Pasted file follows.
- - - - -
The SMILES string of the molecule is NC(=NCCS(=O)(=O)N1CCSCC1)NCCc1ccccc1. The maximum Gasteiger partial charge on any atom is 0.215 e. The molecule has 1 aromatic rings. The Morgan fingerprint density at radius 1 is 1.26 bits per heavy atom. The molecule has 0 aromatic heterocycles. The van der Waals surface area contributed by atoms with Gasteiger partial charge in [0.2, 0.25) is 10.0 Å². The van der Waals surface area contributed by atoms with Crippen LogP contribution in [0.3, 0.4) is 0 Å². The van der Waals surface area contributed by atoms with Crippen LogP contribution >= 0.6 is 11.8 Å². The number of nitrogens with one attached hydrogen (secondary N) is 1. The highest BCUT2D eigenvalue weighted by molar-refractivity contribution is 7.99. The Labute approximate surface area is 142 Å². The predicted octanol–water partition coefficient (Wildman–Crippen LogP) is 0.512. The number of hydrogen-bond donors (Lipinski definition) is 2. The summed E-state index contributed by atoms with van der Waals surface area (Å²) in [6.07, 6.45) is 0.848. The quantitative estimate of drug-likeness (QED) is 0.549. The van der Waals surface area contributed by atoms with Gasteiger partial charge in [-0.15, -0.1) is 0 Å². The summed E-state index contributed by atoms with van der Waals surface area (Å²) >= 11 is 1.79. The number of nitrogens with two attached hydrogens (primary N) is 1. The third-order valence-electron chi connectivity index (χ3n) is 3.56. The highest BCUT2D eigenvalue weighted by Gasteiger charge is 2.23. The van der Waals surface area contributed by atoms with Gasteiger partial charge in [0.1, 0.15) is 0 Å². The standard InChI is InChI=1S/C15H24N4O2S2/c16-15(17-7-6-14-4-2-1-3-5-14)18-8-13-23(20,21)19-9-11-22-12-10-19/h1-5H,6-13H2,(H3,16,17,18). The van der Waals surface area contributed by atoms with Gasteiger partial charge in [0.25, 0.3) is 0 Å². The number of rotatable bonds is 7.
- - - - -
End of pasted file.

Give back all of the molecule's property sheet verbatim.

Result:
The SMILES string of the molecule is NC(=NCCS(=O)(=O)N1CCSCC1)NCCc1ccccc1. The maximum Gasteiger partial charge on any atom is 0.215 e. The molecule has 1 aromatic rings. The Morgan fingerprint density at radius 1 is 1.26 bits per heavy atom. The molecule has 0 aromatic heterocycles. The van der Waals surface area contributed by atoms with Gasteiger partial charge in [0.2, 0.25) is 10.0 Å². The van der Waals surface area contributed by atoms with Crippen LogP contribution in [0.3, 0.4) is 0 Å². The van der Waals surface area contributed by atoms with Crippen LogP contribution >= 0.6 is 11.8 Å². The number of nitrogens with one attached hydrogen (secondary N) is 1. The highest BCUT2D eigenvalue weighted by molar-refractivity contribution is 7.99. The Labute approximate surface area is 142 Å². The predicted octanol–water partition coefficient (Wildman–Crippen LogP) is 0.512. The number of hydrogen-bond donors (Lipinski definition) is 2. The summed E-state index contributed by atoms with van der Waals surface area (Å²) in [6.07, 6.45) is 0.848. The quantitative estimate of drug-likeness (QED) is 0.549. The van der Waals surface area contributed by atoms with Gasteiger partial charge in [-0.15, -0.1) is 0 Å². The summed E-state index contributed by atoms with van der Waals surface area (Å²) >= 11 is 1.79. The number of nitrogens with two attached hydrogens (primary N) is 1. The third-order valence-electron chi connectivity index (χ3n) is 3.56. The highest BCUT2D eigenvalue weighted by Gasteiger charge is 2.23. The van der Waals surface area contributed by atoms with Gasteiger partial charge in [0.1, 0.15) is 0 Å². The standard InChI is InChI=1S/C15H24N4O2S2/c16-15(17-7-6-14-4-2-1-3-5-14)18-8-13-23(20,21)19-9-11-22-12-10-19/h1-5H,6-13H2,(H3,16,17,18). The van der Waals surface area contributed by atoms with Gasteiger partial charge in [0.25, 0.3) is 0 Å². The number of rotatable bonds is 7.